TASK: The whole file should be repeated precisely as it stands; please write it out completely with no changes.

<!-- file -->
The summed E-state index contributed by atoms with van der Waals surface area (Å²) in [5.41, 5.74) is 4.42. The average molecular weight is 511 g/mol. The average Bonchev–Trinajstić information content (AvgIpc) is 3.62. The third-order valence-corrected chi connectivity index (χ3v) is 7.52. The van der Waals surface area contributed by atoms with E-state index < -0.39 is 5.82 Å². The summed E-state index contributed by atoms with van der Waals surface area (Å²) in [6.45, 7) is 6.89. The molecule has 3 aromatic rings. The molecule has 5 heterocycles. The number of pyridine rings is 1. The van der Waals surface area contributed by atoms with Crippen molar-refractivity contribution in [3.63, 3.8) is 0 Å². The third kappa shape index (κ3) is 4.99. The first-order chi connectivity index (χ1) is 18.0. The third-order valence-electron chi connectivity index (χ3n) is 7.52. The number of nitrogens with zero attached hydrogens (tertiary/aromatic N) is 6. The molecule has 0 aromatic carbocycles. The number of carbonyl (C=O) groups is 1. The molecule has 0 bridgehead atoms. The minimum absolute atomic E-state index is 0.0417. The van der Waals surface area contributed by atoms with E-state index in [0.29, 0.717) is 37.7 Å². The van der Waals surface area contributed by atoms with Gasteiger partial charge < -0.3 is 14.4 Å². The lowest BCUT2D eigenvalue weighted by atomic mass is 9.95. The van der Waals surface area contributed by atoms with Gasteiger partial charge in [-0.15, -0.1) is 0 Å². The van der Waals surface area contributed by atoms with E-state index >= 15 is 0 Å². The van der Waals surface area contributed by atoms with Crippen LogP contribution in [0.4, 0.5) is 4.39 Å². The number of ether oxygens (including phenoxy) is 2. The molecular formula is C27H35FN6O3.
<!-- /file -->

The summed E-state index contributed by atoms with van der Waals surface area (Å²) in [5.41, 5.74) is 4.42. The average molecular weight is 511 g/mol. The average Bonchev–Trinajstić information content (AvgIpc) is 3.62. The third-order valence-corrected chi connectivity index (χ3v) is 7.52. The van der Waals surface area contributed by atoms with E-state index < -0.39 is 5.82 Å². The summed E-state index contributed by atoms with van der Waals surface area (Å²) in [6.45, 7) is 6.89. The molecule has 3 aromatic rings. The molecule has 5 heterocycles. The number of pyridine rings is 1. The van der Waals surface area contributed by atoms with Crippen molar-refractivity contribution in [3.63, 3.8) is 0 Å². The third kappa shape index (κ3) is 4.99. The first-order chi connectivity index (χ1) is 18.0. The third-order valence-electron chi connectivity index (χ3n) is 7.52. The number of nitrogens with zero attached hydrogens (tertiary/aromatic N) is 6. The molecule has 0 aromatic carbocycles. The number of carbonyl (C=O) groups is 1. The molecule has 0 bridgehead atoms. The minimum absolute atomic E-state index is 0.0417. The van der Waals surface area contributed by atoms with E-state index in [0.29, 0.717) is 37.7 Å². The van der Waals surface area contributed by atoms with Gasteiger partial charge < -0.3 is 14.4 Å². The lowest BCUT2D eigenvalue weighted by atomic mass is 9.95. The van der Waals surface area contributed by atoms with Gasteiger partial charge in [-0.15, -0.1) is 0 Å². The van der Waals surface area contributed by atoms with E-state index >= 15 is 0 Å². The van der Waals surface area contributed by atoms with Crippen LogP contribution in [0.4, 0.5) is 4.39 Å². The number of ether oxygens (including phenoxy) is 2. The molecular formula is C27H35FN6O3.